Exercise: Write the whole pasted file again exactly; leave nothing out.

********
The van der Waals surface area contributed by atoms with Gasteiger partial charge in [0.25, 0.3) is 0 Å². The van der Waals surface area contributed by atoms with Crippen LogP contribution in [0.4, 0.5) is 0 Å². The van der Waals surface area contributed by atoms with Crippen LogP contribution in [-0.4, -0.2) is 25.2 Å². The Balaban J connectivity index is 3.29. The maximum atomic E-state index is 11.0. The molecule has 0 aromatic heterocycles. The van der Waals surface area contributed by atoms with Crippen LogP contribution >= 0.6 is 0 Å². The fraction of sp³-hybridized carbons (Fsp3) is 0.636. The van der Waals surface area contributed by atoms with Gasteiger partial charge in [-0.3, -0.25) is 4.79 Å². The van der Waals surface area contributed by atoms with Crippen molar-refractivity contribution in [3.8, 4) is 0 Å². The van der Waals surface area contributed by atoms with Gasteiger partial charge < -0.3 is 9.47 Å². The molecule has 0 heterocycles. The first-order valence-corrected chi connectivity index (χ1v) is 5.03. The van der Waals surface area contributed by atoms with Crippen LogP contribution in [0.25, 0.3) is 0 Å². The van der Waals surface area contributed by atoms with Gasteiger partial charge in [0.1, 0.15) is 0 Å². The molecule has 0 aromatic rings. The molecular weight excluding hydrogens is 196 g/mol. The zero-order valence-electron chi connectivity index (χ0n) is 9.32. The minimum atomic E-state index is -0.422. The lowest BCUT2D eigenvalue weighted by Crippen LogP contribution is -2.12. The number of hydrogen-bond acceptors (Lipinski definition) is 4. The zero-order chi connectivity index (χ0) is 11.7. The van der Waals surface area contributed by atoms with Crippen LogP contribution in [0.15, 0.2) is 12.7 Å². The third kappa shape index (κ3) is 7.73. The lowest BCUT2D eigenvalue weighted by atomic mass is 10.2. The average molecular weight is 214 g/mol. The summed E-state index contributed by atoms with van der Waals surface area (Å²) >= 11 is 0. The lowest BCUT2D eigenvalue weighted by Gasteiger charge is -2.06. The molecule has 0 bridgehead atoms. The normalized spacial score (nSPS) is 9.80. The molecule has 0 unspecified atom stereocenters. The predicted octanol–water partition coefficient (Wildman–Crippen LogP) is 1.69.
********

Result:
The van der Waals surface area contributed by atoms with Gasteiger partial charge in [0.25, 0.3) is 0 Å². The van der Waals surface area contributed by atoms with Crippen LogP contribution in [0.4, 0.5) is 0 Å². The van der Waals surface area contributed by atoms with Crippen LogP contribution in [-0.4, -0.2) is 25.2 Å². The Balaban J connectivity index is 3.29. The maximum atomic E-state index is 11.0. The molecule has 0 aromatic heterocycles. The van der Waals surface area contributed by atoms with Crippen LogP contribution >= 0.6 is 0 Å². The fraction of sp³-hybridized carbons (Fsp3) is 0.636. The van der Waals surface area contributed by atoms with Gasteiger partial charge in [-0.3, -0.25) is 4.79 Å². The van der Waals surface area contributed by atoms with Crippen molar-refractivity contribution in [3.8, 4) is 0 Å². The van der Waals surface area contributed by atoms with Gasteiger partial charge < -0.3 is 9.47 Å². The molecule has 0 heterocycles. The first-order valence-corrected chi connectivity index (χ1v) is 5.03. The van der Waals surface area contributed by atoms with Crippen LogP contribution in [0.25, 0.3) is 0 Å². The van der Waals surface area contributed by atoms with Gasteiger partial charge in [0.1, 0.15) is 0 Å². The molecule has 0 aromatic rings. The molecular weight excluding hydrogens is 196 g/mol. The zero-order valence-electron chi connectivity index (χ0n) is 9.32. The minimum atomic E-state index is -0.422. The lowest BCUT2D eigenvalue weighted by Crippen LogP contribution is -2.12. The number of hydrogen-bond acceptors (Lipinski definition) is 4. The zero-order chi connectivity index (χ0) is 11.7. The van der Waals surface area contributed by atoms with Crippen LogP contribution in [0.15, 0.2) is 12.7 Å². The third kappa shape index (κ3) is 7.73. The lowest BCUT2D eigenvalue weighted by atomic mass is 10.2. The average molecular weight is 214 g/mol. The summed E-state index contributed by atoms with van der Waals surface area (Å²) >= 11 is 0. The lowest BCUT2D eigenvalue weighted by Gasteiger charge is -2.06. The molecule has 0 bridgehead atoms. The normalized spacial score (nSPS) is 9.80. The molecule has 0 unspecified atom stereocenters. The predicted octanol–water partition coefficient (Wildman–Crippen LogP) is 1.69.